Jakarta – Malaka regency in East Nusa Tenggara (NTT) is among those areas that have been relative successful in promoting the government's "3M" health protocols comprising wearing masks, washing hands with soap and maintaining physical distancing.
In a video uploaded on Monday to the YouTube channel of the National Disaster Mitigation Agency (BNPB), BNPB Indonesia, journalist Frans Pati Herin of Kompas said that he had seen people following the health protocols, even in remote areas.
During his visit to Manuela village, located 256 kilometers from the NTT capital of Kupang, he encountered a woman in her 60s who wore a mask while she was out walking alone.
Frans recounted that the woman said that she always wore a mask whenever she went outside, and told him that she had learned about COVID-19 and the 3M protocols from the local administration and her local church.
The head of the Malaka Disaster Mitigation Agency (BPBD Malaka), Gabriel Seran, said the agency had been collaborating with various organizations, including religious communities, to educate the public about the coronavirus since the beginning of the Indonesian outbreak in early March.
Gabriel said that the local administration had asked for the agency's help in curbing the spread of COVID-19 in the regency, which prompted the Malaka BPBD to from its COVID-19 task force. The task force then invited all relevant parties, such as government agencies, religious communities and the military, to contribute to raising public awareness about COVID-19.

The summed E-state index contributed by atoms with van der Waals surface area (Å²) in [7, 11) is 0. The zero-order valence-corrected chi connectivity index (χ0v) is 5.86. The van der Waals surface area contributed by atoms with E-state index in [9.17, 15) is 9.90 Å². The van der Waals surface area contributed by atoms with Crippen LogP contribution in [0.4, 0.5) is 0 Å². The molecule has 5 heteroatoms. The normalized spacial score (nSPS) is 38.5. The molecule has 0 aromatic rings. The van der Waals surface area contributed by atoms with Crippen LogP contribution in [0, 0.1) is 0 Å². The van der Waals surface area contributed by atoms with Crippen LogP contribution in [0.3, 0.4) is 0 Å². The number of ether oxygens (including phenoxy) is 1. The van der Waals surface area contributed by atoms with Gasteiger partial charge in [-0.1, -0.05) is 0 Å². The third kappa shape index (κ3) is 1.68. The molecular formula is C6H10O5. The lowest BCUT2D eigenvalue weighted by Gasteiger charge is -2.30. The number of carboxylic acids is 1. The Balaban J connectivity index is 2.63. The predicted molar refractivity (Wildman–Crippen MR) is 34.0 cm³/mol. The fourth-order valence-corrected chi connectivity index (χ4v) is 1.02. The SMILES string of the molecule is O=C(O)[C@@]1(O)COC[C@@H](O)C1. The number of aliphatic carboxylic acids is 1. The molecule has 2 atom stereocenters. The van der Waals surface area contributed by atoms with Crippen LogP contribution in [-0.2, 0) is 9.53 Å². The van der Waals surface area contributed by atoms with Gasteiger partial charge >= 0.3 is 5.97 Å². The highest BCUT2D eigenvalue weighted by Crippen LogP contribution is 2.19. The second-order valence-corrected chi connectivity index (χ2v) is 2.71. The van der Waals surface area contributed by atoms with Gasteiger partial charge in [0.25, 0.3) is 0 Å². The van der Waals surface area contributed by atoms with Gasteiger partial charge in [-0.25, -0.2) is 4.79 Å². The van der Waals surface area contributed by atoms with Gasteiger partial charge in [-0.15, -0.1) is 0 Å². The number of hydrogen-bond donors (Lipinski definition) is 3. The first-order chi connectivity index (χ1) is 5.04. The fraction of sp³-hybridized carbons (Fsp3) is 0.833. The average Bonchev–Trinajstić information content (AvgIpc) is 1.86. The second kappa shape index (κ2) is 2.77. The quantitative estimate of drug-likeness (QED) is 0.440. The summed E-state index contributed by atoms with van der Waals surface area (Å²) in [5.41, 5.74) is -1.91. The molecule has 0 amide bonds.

"The ability to fight COVID-19 is in the hands of the people," he said, stressing that the task force tried to disseminate correct and accurate information about the virus and the disease at all administrative levels, from villages to districts and on up to the regency level.
"We also asked religious leaders [to inform their congregation] at religious forums," he added.
Father Edmundus Sako of the Malaka diaconate said that the Catholic Church was adhering to the government's health and safety protocols. He added that the church was also working with other institutions to teach the people of Malaka about COVID-19.
"As the deacon of and the head of the FKUB in Malaka, I always discuss this matter with [other members]," he said, referring to the Religious Communication Forum.
Despite the surge in COVID-19 cases around the globe, a survey by Statistics Indonesia (BPS) has found that 17 percent of Indonesians believe it "impossible" that they would contract the disease.
"It is a huge number," national COVID-19 task force chief Doni Monardo said during a virtual event on Friday. He said that given the country's population of 270 million, this meant that 44.9 million people believed they would not be infected with SARS-CoV-2, the virus that causes the disease.
Doni stressed that the lack of public awareness was a contributing factor to the continuing spread of the disease in the country.
"There are still many people who have yet to receive [complete] information about COVID-19," he said. (jes)